(I stumbled on it because of a google alert pointing me to this guy, whose entry mentions King Dork as an answer to the Catcher Cult.)
In the latest installment of the email debate between Sam Harris and Andrew Sullivan about faith, atheism, etc., Harris challenges Sullivan to get God to guess a number between 0 and 9,99,999,999,999,999,999,999,999,999,999.
If you want, and have the evening free, you can check me out on Friday Februrary 10th at the Make-out Room for Writers with Drinks.
Besides me, there will be:
Eric Spitznagel (Fast Forward: Confessions Of A Porn Scriptwriter) Marta Acosta (Happy Hour At Casa Dracula) Ahn-Hoa Thi Nguyen (Vietnamese Artists Collective) Angie Krass (Sex, Biscuits, Jesus & Me) Joan Price (Better Than I Ever Expected)
3225 22nd. St., San Francisco CA, from 7:30 PM to 9:30 PM, doors open at 7 PM.
I found writing novels rather a lonely business. You very rarely actually catch anyone reading them. I've heard of a novelist who got onto the tube at Piccadilly Circus for the purpose of getting out at Green Park, a distance of one stop. And as he got onto the tube he found himself sitting next to a girl who was in fact reading one of his novels. And he knew that two hundred pages further on there was a joke. So he sat on till Cockfosters, the end of the line, in the faint hope of hearing a laugh which never came.I had a similarly dysfunctional experience the first time I ever saw someone reading King Dork in public. It was on BART. The reader was a punky, iPod-wearing girl who was scrunched up in her seat holding the book up in front of her. She was giggling, at the book or at whatever she was listening to - I know not which. I had never been more nervous and embarrassed in my life, and I mean nervous and embarrassed. The only thing I can compare it to is the first time I ever got undressed in front of a woman, except that this time, I didn't get kicked out of the public library. Thank God.
There was no danger of my disrobing, but I did have an unhealthy urge to stroll casually by and try to catch a glimpse of what page she was reading, just in case she might have been laughing at one of my jokes. In the end I chickened out, but I was so rattled by the experience that I ended up getting off at the wrong stop, missing my transfer and adding nearly an hour to my journey. This novel-writing thing definitely has its moments, but there are serious drawbacks.
I had never before seen this original version of the "Four Yorkshiremen" sketch, featuring two future Pythons, Tim Brooke-Taylor (later of the Goodies) and Marty Feldman. Thanks, Clive!
From a notebook found in Oakland:
I keep having these dreams involving this rabbit:
UPDATE: via Richard in the comments. I think this may be Rudi:
Posting has been light, and may be light for awhile, till (a) I fill in the rest of the words in this file entitled novel.doc; or till (b) I hit a wall and require distraction while figuring out how to scale it. So far so good, I think, but there's never enough time and you're never quite sure exactly where you're going or how to get there, no matter how much time you spend planning. Writing a novel is like doing anything else, I guess. Late manic nights of delusions of grandeur, followed by late mornings of at least partial disillusionment. Then afternoons of damage control and reassessment, and praying that you'll manage to swing another manic night phase soon so your soberer day self will have something to work on. At least, that's how it is for me. Maybe one day I'll learn to integrate my two selves and do this more efficiently.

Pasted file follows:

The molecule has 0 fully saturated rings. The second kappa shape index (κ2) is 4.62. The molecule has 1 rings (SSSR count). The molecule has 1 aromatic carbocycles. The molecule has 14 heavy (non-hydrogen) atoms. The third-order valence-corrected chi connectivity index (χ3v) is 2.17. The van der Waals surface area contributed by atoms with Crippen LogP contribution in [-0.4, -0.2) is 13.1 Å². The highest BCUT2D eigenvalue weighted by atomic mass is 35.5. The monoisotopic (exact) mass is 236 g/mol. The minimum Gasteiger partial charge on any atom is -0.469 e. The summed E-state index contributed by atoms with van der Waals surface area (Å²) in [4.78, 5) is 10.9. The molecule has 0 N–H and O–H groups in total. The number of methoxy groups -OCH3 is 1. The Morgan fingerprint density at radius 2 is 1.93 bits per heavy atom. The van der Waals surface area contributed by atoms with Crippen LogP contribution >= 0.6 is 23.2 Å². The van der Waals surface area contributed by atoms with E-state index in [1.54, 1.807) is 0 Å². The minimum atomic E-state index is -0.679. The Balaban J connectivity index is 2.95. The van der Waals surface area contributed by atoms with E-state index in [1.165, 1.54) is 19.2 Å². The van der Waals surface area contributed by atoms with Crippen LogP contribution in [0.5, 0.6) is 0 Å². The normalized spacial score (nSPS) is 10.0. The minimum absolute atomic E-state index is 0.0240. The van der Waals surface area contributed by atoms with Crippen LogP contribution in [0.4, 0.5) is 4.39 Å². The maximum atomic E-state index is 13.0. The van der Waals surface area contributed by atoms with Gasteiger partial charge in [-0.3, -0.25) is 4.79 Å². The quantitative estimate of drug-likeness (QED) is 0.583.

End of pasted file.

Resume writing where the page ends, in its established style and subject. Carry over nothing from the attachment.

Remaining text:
In the meantime, Jim Testa interviewed me for Jersey Beat, and if you want to see the result, here it is. The interview was conducted some time ago, before King Dork had even come out, and long before I realized it was going to be something of a "hit." My feeling at the time was that I'd be lucky to get any press or even to be noticed at all amidst the thousands of books that were coming out. Looking back, it's still hard to believe how well things went in that, or really any other, regard. Thanks, Jim.
OK, back to work.
(via Little Type's Crumbly Packtress.)
Laurell K. Hamilton is, I gather, the author of a popular series of vampire books, only known to me because of this widely-linked (and possibly rather ill-advised) lengthy essay denouncing her "negative readers." Here's a snip of the section in which she responds to complaints that her books have too many characters and suggestions that she depopulate them by killing some of them off. As she correctly points out, this would have the infelicitous effect of ruining Christmas:
My characters are real to me in a way that makes me miss them. For God's sake, I'll be in the mall and see something, and go, "Oh, it's the perfect gift for (fill in the blank)." I've been in line with the present in my hand, before I go, "Wait, these are make believe people. I can't buy them a Christmas present." I guess I could, but there's no way to give it to them. They aren't THAT real. But they are real enough that I see things that make me think of them in the way you think of a boyfriend or a husband, or a best friend...
The holidays are only just past. Think back to the moment you stood in line, or saw in the window, that perfect gift. The one that you knew would make someone smile. That gift you knew, you just knew, would light their faces up. Remember how warm and happy it made you to find that present. Remember the anticipation of the joy it would bring the person you care about? Now, remember that I've done the same thing for many of the characters you would have me kill...
Or maybe this will not move you, maybe you do not feel for the loneliness of the vampires that have not known love for centuries...
(via Bookshelves of Doom.)